« Antilegomena Antimensium Antinomianism and Antinomian Controversies »


ANTIMENSIUM, an´´ti-men´si-um: A name applied in the Greek Church to a linen cloth spread upon the altar before the beginning of the eucharistic service, and considered as making it an altar ready for the sacrifice. Since the Greek Church, like the Roman Catholic, holds that the eucharistic sacrifice may be offered only on a consecrated altar, and since this consecration can be performed only by the bishop (taking place usually at the time of the consecration of the church), the mass could not be celebrated in churches not yet consecrated, if the use of this consecrated cloth—in the Roman Catholic Church, of a portable altar-stone (see Altar)—were not held to supply the deficiency.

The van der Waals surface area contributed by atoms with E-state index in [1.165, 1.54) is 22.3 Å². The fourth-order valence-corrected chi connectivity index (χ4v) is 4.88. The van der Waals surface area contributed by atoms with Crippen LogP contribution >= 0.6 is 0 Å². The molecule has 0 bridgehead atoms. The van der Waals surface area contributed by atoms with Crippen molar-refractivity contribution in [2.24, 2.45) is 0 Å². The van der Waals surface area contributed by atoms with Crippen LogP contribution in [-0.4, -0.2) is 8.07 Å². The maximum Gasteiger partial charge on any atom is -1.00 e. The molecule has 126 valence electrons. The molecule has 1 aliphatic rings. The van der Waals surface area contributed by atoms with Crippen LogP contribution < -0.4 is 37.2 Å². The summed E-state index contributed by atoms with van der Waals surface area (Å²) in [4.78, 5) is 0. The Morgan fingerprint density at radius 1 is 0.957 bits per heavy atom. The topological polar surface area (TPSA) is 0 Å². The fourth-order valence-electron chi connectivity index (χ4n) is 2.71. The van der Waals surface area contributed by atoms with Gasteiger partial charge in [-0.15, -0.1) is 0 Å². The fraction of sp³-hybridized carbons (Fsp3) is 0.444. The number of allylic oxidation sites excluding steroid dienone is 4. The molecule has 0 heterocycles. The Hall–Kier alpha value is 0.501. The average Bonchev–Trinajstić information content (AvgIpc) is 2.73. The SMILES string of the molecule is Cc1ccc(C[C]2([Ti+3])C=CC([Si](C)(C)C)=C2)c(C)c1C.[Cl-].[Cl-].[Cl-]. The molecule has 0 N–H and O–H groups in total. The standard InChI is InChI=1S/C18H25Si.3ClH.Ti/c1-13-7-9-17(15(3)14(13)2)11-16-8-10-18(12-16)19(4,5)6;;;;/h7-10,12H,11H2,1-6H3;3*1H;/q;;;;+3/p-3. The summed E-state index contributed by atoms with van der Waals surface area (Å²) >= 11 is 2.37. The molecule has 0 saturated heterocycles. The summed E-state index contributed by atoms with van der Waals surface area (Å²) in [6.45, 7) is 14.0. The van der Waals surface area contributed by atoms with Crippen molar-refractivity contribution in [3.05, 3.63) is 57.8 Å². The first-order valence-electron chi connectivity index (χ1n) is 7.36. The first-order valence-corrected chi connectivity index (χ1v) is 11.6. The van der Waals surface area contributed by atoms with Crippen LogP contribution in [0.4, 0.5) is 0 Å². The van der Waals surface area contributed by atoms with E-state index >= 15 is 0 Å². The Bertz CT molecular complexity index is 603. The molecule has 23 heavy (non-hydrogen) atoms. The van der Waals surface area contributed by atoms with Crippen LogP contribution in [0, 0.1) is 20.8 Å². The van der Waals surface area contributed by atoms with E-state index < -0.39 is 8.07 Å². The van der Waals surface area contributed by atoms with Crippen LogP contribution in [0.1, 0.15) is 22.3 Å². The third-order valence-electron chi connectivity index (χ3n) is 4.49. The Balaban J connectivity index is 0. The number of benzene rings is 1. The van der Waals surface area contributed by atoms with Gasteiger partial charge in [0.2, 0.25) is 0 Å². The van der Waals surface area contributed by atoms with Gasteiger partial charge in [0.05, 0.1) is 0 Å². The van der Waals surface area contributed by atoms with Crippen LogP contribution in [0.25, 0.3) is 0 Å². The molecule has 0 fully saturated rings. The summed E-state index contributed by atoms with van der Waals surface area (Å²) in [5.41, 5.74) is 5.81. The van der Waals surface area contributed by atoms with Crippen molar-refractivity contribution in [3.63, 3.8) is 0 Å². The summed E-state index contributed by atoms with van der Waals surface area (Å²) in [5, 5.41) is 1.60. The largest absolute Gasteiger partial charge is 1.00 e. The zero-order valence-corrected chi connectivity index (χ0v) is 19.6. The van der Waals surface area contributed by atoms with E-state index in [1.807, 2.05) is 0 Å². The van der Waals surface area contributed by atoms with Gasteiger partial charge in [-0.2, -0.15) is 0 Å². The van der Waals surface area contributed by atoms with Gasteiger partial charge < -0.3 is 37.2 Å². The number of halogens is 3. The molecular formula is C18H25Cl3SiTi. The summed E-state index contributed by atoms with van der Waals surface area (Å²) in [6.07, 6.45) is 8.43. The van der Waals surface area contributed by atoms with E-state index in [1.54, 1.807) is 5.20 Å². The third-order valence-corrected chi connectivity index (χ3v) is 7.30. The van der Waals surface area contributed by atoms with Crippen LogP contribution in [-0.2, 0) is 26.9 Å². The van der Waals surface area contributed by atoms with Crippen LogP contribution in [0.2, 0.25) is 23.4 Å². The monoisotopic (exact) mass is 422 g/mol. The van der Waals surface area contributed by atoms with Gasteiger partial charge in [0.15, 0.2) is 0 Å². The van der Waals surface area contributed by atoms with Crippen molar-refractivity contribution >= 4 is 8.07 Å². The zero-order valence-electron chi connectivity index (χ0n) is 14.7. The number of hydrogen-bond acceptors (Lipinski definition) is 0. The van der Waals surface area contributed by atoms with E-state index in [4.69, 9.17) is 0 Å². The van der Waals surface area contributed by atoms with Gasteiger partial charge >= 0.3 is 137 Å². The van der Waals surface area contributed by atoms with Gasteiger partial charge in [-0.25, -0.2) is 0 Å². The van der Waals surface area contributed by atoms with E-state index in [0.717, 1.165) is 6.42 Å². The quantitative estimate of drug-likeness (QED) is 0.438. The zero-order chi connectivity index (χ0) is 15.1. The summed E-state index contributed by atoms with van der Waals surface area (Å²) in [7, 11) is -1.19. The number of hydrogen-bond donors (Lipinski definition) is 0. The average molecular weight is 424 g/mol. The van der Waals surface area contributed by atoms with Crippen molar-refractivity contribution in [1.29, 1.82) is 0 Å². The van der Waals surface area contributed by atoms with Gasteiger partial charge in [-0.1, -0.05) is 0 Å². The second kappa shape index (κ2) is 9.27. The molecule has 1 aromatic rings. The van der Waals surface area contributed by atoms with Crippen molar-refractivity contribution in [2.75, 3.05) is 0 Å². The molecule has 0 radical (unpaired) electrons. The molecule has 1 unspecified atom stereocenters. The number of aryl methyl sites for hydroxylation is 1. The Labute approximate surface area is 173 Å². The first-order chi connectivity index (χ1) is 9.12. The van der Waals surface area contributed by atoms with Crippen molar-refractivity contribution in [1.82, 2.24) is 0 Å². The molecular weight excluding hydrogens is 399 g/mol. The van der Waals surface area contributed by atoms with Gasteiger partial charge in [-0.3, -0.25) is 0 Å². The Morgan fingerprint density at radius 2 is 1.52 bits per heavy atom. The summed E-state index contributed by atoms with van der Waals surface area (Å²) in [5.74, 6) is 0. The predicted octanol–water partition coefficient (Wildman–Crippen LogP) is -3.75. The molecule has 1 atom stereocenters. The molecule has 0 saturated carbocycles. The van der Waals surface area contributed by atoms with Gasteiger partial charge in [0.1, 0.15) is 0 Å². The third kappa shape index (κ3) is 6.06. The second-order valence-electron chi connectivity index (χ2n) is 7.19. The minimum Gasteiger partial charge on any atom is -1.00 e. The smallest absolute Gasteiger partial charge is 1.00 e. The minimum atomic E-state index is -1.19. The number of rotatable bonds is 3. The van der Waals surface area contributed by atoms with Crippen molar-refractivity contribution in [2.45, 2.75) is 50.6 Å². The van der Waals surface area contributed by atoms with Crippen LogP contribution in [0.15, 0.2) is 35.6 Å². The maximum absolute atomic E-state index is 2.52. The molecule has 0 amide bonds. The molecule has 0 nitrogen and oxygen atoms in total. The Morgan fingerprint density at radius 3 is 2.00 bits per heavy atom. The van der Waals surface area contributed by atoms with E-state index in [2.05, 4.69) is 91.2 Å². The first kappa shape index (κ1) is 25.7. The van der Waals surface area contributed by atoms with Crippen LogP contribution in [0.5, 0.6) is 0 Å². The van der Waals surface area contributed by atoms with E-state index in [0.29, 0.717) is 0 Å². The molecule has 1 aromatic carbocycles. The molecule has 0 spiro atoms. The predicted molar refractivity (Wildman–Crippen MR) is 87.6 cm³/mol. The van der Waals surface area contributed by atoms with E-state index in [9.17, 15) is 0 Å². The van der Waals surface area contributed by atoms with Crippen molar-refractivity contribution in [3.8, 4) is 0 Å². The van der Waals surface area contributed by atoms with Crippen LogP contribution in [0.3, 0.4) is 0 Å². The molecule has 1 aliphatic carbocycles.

(Georg Rietschel).

« Antilegomena Antimensium Antinomianism and Antinomian Controversies »
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